That covers software for enterprise data integration (Ascential), enterprise management (Micromuse), information management and analytics (JDA), enterprise customer-relationship management (Kana), and customer interaction and collaboration (Netopia); products for enterprise data protection and backup (Veritas) and enterprise security (Entrust and Secure); and broadband and wireless equipment and semiconductors (Conexant). That's a broad spectrum of technology and leaves few areas unscathed. The question for investors is whether these financial surprises are company specific or a symptom of a bigger problem.
In most cases, these companies share similar traits: They're smaller than their main competitors, and they're heavily dependent on making their enterprise license sales by the end of the third month of the quarter. As most IT managers know, whenever a technology company has to make a sale by the end of the quarter, negotiating power shifts to the other side of the table. Typically, buyers are reluctant to separate themselves from their cash without a lot of concessions.
Enterprise-software companies that sell large license deals are the hardest to forecast. One deferred deal may set them back on projected revenue by a substantial amount in any quarter. Given the short-term mind-set of investors these days, a revenue or earnings shortfall is disastrous to shareholders of the company. These companies should focus more on annualized instead of quarterly numbers. Otherwise, I believe they can expect to continue to see 20% to 40% share-price declines every time they disappoint the market.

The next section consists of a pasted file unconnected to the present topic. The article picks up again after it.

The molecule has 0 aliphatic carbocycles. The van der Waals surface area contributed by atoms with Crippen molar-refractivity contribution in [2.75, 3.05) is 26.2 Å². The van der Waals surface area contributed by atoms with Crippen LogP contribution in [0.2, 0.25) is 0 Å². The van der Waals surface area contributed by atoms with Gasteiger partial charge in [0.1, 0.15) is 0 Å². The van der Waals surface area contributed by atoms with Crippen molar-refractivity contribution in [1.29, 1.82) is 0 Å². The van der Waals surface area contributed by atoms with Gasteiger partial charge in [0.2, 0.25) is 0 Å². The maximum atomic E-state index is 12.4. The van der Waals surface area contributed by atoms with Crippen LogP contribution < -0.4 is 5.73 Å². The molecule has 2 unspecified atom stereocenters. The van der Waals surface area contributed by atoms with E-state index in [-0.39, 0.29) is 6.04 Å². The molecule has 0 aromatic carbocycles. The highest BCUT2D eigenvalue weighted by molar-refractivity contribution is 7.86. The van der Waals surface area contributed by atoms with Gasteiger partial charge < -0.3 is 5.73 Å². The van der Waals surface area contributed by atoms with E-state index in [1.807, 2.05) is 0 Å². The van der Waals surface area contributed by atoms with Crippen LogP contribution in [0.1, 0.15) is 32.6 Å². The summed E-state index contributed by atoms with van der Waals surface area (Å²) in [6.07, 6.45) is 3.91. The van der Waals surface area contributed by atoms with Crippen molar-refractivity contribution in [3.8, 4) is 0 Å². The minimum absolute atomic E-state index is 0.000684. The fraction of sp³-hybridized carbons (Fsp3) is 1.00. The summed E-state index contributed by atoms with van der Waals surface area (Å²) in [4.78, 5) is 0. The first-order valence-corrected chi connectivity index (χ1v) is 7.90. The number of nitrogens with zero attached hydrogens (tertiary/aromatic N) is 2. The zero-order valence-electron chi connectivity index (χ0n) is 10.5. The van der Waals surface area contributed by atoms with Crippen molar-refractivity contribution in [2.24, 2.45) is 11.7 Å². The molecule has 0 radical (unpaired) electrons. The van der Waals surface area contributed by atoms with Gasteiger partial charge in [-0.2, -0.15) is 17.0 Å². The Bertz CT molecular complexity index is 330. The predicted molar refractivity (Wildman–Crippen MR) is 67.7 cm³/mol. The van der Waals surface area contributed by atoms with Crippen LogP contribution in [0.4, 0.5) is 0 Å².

Another trait these smaller companies share is that they seem to be suffering disproportionately. I believe that most businesses are favoring larger vendors over smaller ones. Most potential customers are looking at the financial long-term viability of their providers before signing on the dotted contract line.
Another interesting tidbit is how recent governance changes that strengthened the wall between analysts and investment bankers at most sell-side firms have reinforced analysts' ability to slap an "underperform" or, heaven forbid, "sell" rating on a stock. This would have been almost unheard of a few years ago as most institutional investors always knew that the "neutral" or "hold" rating really meant "sell." After all, it's hard to get investment banking business from companies that are being downgraded by the company's stock analysts. Now, even J.P. Morgan, one of Wall Street's largest investment banks, is getting into the act as it recently downgraded Business Objects, a leading business-intelligence software vendor. I expect that this trend will continue.
Yes, the fireworks started late for the technology sector this quarter, and it's possible the show may last longer than we like.
William Schaff is chief investment officer at Bay Isle Financial LLC, which manages the InformationWeek 100 Stock Index. Reach him at [email protected]. This article is provided for information purposes only and should not be used or construed as an offer to sell, a solicitation of an offer to buy, or a recommendation for any security. Bay Isle has no affiliation with, nor does it receive compensation from, any of the companies mentioned above. Bay Isle's current client portfolios may own publicly traded securities in one or more of these companies at any given time.